A collective theme throughout the survey responses was the need for professional training to understand the purpose and appropriate uses of screening, assessment, and language proficiency instruments. Clearly, confusion existed about how to use these different types of instruments. This is a serious problem and should be viewed as a contributing factor as to why children are inappropriately placed in special education.

Also, the selection of instruments needs to be appropriate to the children's cultural and linguistic characteristics. Recent studies have outlined some of the problems with screening and assessing ELLs, including the disproportionate number of children being identified for special education services (Artiles, Rueda, Salazar, & Higareda, 2005; Bevan-Brown, 2001; Espinosa, 2005; Keller-Allen, 2006; Mardell-Czudnowski, Chen, Elliott, Goldenberg, & Wang, 2001). Federal and state mandates support nondiscriminatory testing, and it is, of course, the right thing to do. However, more federal and state dollars need to be allocated toward translating/adapting instruments and conducting studies to establish the reliability and validity of widely used screening and assessment tools in the most prevalent languages (at a minimum).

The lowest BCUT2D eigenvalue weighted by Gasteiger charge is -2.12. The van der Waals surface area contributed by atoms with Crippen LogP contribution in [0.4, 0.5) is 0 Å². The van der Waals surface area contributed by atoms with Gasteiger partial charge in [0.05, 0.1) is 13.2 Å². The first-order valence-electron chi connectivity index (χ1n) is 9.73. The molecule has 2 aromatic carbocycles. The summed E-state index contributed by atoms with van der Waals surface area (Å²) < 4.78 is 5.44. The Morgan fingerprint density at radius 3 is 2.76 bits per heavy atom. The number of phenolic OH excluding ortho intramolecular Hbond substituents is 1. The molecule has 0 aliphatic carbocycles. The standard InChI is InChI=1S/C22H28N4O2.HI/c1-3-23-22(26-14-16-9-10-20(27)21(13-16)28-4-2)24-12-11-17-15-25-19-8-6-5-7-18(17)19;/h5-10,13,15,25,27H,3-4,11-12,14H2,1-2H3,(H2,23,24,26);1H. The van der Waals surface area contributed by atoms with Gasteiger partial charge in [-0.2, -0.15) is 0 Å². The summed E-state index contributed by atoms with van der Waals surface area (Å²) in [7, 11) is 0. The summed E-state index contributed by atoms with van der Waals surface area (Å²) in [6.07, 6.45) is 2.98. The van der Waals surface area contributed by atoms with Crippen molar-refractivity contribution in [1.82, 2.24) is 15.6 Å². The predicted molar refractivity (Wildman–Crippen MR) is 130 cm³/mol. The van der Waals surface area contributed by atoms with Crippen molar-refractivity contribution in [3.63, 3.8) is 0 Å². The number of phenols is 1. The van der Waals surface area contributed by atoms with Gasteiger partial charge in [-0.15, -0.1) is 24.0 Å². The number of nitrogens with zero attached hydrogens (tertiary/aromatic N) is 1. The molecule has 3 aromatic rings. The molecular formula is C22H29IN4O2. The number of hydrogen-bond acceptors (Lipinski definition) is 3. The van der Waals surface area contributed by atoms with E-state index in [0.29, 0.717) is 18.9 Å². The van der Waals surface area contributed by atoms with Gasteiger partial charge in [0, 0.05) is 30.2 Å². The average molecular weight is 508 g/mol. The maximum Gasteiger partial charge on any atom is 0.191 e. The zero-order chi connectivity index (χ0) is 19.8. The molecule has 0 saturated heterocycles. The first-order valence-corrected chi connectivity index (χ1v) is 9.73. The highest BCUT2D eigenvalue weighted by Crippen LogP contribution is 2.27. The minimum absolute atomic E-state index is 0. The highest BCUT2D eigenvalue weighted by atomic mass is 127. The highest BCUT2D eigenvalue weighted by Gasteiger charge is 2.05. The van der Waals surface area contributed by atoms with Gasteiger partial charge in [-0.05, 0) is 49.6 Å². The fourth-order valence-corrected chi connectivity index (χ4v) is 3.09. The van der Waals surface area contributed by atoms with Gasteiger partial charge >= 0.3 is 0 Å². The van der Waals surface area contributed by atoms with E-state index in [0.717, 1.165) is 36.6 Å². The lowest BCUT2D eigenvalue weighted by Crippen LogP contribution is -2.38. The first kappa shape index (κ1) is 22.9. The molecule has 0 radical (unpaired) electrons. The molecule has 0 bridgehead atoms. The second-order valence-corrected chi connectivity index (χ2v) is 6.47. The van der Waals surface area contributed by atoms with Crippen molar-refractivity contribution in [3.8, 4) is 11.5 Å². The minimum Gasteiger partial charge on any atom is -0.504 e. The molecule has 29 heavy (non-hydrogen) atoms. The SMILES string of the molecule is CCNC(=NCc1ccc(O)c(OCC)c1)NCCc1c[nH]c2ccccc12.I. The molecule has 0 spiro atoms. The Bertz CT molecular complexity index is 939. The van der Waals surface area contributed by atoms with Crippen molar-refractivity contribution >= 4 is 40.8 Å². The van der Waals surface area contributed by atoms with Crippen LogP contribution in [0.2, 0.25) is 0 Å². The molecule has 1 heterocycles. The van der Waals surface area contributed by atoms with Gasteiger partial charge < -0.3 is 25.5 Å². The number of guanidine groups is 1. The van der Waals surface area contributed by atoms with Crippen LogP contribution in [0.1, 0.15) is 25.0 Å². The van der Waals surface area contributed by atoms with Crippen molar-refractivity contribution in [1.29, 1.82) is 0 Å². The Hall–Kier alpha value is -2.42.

IEP Development

Close to half of the participants reported that children's culture and language were not taken into account for IEP goals, a practice that can have serious consequences. Three- and 4-year-old children are forming important aspects of their cultural identity and language that will impact them for a lifetime, and recent research indicates that bicultural and bilingual education is the most effective approach (Araujo, 2002; Espinosa, 2005; Keller- Allen, 2006; Tabors, 1997). Including meaningful aspects of their culture and language in IEP goals could help support this process. For example, a child who is learning to count could have an IEP goal that includes counting in the home language and English.